I’ve been attempting to hone my golf skills more seriously for about four years now and while I would still categorize myself as ‘terrible’, I seem to improve slightly every year by making the smallest adjustments (recall last year’s WOTS where I raved about the difference opening my club face made). This past weekend I was able to drive the ball further and straighter than I thought possible just by widening my stance. If only I could turn back time, I wouldn't have had to call so many mulligans...
All of these tiny details add up and can end up making the biggest difference over the course of years – much like the day to day planning one would do today for a longer term goal, like selling a business or retirement.
Earlier this week, I met with clients of mine who are planning on selling their business within the next 5 years. Succession planning should ideally start five to 10 years before your anticipated retirement age – yet most business owners are so busy running their business that they tend to cram the succession planning into the 11th hour. Since you will typically only sell your business once and retire once, you unfortunately won’t know what you don’t know, until it’s too late.
With the right advice and leadership, you can run an active business while establishing your exit strategy to help put you on the path to a smooth transition. Here are some of the items we discussed during our meeting:
- Financial plan. A financial plan is a critical component of a business succession plan and will determine if you have adequate resources to support your retirement lifestyle and contribute more to your retirement fund than is currently permitted by a Registered Retirement Savings Plan (RRSP) through an Individual Pension Plan (IPP)
- Estate freeze. An estate freeze using a family trust is a common business succession and income-splitting strategy that transfers some or all of the future growth of the business to the next generation, helping to minimize and defer tax. Ensure that the estate freeze is flexible enough so that you can possibly reverse it if necessary.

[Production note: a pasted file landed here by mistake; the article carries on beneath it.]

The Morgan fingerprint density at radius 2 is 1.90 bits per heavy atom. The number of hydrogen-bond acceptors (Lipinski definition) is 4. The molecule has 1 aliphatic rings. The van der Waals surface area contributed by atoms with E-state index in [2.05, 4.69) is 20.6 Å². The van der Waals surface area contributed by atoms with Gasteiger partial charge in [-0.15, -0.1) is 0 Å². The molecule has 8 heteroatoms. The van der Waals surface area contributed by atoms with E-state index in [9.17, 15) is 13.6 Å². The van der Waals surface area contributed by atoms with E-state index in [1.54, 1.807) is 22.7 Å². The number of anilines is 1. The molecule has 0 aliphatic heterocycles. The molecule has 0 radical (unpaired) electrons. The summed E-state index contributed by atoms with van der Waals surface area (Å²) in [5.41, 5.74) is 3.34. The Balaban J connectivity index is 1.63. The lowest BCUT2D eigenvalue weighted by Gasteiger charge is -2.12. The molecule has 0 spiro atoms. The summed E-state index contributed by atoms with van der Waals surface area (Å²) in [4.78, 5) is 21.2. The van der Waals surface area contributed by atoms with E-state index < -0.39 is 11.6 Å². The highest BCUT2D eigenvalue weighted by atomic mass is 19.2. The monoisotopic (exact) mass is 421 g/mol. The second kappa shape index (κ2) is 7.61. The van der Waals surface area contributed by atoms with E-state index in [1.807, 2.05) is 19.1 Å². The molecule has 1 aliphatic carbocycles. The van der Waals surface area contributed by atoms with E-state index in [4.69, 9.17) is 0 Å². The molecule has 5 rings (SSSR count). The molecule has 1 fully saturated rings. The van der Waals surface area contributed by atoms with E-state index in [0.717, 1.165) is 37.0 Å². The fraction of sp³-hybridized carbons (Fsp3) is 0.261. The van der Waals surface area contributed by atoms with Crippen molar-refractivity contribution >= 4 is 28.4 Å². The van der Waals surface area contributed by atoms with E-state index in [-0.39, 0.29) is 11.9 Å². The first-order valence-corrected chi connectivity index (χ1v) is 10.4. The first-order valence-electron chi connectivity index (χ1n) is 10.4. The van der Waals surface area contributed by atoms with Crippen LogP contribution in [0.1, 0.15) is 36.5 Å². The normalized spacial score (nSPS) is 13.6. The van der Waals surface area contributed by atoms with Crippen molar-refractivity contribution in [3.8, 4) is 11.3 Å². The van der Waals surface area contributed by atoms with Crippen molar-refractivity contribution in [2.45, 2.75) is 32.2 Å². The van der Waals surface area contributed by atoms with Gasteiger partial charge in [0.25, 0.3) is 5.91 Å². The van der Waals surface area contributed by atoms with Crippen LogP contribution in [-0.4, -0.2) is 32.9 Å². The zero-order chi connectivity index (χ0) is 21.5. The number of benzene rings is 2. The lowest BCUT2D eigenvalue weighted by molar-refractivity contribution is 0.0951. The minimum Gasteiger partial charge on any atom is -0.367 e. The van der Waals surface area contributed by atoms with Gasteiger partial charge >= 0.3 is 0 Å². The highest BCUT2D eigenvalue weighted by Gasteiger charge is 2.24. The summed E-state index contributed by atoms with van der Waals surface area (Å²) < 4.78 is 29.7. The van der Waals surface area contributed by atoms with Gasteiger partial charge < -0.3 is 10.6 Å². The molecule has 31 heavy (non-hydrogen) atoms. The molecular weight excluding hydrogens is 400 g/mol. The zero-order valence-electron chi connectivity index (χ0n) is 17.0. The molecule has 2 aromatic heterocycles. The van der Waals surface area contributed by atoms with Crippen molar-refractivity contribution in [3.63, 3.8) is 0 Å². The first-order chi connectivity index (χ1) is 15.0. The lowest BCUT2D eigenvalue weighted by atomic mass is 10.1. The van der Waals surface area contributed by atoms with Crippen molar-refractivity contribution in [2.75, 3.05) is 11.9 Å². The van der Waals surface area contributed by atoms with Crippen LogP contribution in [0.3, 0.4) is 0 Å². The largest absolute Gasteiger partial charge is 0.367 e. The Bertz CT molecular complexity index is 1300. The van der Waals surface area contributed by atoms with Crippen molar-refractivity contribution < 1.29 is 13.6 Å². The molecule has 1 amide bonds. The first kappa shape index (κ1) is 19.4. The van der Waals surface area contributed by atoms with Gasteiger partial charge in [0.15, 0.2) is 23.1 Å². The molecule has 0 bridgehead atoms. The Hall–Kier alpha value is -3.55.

- Shareholder’s agreement. A well-drafted shareholder’s agreement provides a framework for the smooth operation of a business and addresses business ownership issues when certain triggering events occur, such as death, disability, retirement or marriage breakdown.
- Insurance. Appropriate disability and life insurance can help ensure that the business continues and your family is able to maintain its lifestyle in the event of disability or premature death. Insurance may also be a low-cost solution for funding taxes at death and funding buy/sell agreements.
- those of you who avoid the golf greens and say that you are coincidentally "busy washing your hair" every time you are invited to play a round of golf, our Women of Ambition event on Tuesday, August 12th might be of interest to you – it’s an educational confidence-boosting session that will change the way you look at golf and your financial future. Read more here.